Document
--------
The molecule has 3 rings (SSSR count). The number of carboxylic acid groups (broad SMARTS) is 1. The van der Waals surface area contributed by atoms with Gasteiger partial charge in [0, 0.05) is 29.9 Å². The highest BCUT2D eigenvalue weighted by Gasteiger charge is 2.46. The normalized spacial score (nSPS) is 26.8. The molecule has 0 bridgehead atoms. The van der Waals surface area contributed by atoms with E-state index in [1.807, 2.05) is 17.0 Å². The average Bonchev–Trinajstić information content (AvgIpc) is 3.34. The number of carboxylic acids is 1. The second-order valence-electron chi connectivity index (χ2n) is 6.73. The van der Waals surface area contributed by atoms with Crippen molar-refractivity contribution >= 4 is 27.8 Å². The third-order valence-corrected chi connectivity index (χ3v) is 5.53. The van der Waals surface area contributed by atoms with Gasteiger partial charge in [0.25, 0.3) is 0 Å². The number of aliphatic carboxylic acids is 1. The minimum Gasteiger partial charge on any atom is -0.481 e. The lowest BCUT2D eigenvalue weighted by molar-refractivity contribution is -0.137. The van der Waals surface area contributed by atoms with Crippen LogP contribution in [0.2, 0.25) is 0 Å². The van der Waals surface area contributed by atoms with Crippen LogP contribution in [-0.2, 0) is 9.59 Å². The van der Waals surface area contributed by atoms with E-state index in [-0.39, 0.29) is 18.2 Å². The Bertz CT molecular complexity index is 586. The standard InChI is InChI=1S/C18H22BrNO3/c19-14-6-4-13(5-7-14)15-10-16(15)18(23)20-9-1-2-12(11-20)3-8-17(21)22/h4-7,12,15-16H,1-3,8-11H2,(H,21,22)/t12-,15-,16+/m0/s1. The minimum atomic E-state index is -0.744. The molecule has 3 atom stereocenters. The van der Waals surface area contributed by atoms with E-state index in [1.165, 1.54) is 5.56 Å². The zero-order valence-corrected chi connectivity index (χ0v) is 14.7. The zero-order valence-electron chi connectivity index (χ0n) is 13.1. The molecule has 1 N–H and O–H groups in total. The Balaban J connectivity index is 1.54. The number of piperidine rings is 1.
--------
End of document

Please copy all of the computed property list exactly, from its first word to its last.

The molecule has 3 rings (SSSR count). The number of carboxylic acid groups (broad SMARTS) is 1. The van der Waals surface area contributed by atoms with Gasteiger partial charge in [0, 0.05) is 29.9 Å². The highest BCUT2D eigenvalue weighted by Gasteiger charge is 2.46. The normalized spacial score (nSPS) is 26.8. The molecule has 0 bridgehead atoms. The van der Waals surface area contributed by atoms with E-state index in [1.807, 2.05) is 17.0 Å². The average Bonchev–Trinajstić information content (AvgIpc) is 3.34. The number of carboxylic acids is 1. The second-order valence-electron chi connectivity index (χ2n) is 6.73. The van der Waals surface area contributed by atoms with Crippen molar-refractivity contribution >= 4 is 27.8 Å². The third-order valence-corrected chi connectivity index (χ3v) is 5.53. The van der Waals surface area contributed by atoms with Gasteiger partial charge in [0.25, 0.3) is 0 Å². The number of aliphatic carboxylic acids is 1. The minimum Gasteiger partial charge on any atom is -0.481 e. The lowest BCUT2D eigenvalue weighted by molar-refractivity contribution is -0.137. The van der Waals surface area contributed by atoms with Crippen LogP contribution in [0.2, 0.25) is 0 Å². The van der Waals surface area contributed by atoms with Crippen LogP contribution in [-0.2, 0) is 9.59 Å². The van der Waals surface area contributed by atoms with E-state index in [-0.39, 0.29) is 18.2 Å². The Bertz CT molecular complexity index is 586. The standard InChI is InChI=1S/C18H22BrNO3/c19-14-6-4-13(5-7-14)15-10-16(15)18(23)20-9-1-2-12(11-20)3-8-17(21)22/h4-7,12,15-16H,1-3,8-11H2,(H,21,22)/t12-,15-,16+/m0/s1. The minimum atomic E-state index is -0.744. The molecule has 3 atom stereocenters. The van der Waals surface area contributed by atoms with E-state index in [1.165, 1.54) is 5.56 Å². The zero-order valence-corrected chi connectivity index (χ0v) is 14.7. The zero-order valence-electron chi connectivity index (χ0n) is 13.1. The molecule has 1 N–H and O–H groups in total. The Balaban J connectivity index is 1.54. The number of piperidine rings is 1.